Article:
ATLANTA — Georgia residents cast their first ballots in the state's competitive races for U.S. Senate and governor on Monday, as a lawsuit filed last week continued to throw the number of people eligible to vote in the Nov. 4 election into question.
Secretary of State Brian Kemp spokesman Jared Thomas said several staff worked on the Columbus Day state holiday to answer questions during the first day of early voting.
Thomas did not have an updated count of registered voters Monday. Registrations were due by Oct. 6 to vote in the fall election and are processed by county election officials.
Georgia's total number of active voters remained unclear because of a lawsuit filed Friday against Kemp and election officials in five counties. The lawsuit asks a state judge to force prompt processing of voter registrations before Election Day. Julie Houk, senior special counsel at the Lawyers' Committee for Civil Rights Under Law, said the groups bringing the lawsuit are advising people who aren't yet on their county's rolls when voting early to fill out a provisional ballot.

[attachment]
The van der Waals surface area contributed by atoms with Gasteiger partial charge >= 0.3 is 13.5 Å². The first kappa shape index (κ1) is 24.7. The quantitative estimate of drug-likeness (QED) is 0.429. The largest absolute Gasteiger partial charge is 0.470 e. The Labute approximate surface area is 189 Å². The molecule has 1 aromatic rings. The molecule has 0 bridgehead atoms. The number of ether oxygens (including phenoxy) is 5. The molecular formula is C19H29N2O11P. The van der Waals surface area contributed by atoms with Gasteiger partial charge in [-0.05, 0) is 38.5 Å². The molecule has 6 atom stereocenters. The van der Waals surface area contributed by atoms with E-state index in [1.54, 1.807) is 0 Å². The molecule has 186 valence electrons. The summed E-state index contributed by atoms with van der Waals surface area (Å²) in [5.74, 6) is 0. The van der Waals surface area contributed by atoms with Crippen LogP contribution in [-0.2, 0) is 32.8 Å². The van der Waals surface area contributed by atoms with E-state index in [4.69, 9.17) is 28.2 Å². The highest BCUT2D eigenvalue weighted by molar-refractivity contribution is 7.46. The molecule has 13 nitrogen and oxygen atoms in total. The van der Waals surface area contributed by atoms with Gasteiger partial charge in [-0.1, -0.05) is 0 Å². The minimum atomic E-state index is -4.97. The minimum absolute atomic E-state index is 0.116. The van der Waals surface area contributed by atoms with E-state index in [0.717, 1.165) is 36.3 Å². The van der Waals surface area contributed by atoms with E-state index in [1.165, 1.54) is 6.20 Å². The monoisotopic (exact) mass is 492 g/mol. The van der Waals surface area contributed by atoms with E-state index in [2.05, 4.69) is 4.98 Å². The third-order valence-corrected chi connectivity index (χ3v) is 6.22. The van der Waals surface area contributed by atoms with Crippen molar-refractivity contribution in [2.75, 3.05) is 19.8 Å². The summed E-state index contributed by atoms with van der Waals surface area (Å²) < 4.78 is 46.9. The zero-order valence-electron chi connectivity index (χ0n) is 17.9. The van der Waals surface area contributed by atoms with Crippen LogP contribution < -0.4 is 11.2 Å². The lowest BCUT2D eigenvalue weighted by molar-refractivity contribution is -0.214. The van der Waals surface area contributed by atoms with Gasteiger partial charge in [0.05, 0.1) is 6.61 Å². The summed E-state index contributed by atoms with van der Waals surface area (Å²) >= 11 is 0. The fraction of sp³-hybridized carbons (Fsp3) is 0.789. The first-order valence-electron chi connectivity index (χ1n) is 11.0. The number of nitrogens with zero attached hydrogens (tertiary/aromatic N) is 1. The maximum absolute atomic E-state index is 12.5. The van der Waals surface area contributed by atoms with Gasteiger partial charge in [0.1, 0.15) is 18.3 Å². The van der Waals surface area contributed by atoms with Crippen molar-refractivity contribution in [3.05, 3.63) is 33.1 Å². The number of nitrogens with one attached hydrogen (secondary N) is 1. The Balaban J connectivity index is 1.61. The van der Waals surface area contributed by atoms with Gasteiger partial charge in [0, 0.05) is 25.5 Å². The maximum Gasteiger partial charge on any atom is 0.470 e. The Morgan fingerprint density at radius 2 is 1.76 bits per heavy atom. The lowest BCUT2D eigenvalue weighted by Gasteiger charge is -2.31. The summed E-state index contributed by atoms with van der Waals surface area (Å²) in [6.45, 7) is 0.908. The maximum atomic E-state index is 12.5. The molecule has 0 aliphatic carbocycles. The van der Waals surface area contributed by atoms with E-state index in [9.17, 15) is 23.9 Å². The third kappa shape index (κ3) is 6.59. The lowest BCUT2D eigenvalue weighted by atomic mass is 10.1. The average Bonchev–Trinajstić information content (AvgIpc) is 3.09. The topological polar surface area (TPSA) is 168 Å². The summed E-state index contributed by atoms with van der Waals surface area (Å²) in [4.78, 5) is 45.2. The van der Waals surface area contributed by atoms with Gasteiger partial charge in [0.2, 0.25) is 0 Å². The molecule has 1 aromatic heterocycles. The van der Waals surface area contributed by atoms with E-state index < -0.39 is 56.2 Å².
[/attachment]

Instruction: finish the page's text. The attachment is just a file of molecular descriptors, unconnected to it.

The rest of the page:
Supporters of the lawsuit held an event in Atlanta on Monday asking people to commit to voting, and they said they plan to deliver signatures to Kemp's office on Tuesday.
The lawsuit says that more than 40,000 people who participated in a voter registration campaign run by the New Georgia Project are missing from state voter rolls or pending approval lists.
Democrats hope the state's shifting demographics and efforts to register new voters will be to their advantage in November, and the party's candidates in the competitive U.S. Senate and governor races are emphasizing the option to vote early.
Michelle Nunn, who faces Republican David Perdue, told supporters of her bid for Senate in an e-mail that she will vote early Tuesday. Kate Cater, gubernatorial candidate Jason Carter's wife, voted early Monday in support of her husband's run against incumbent Nathan Deal.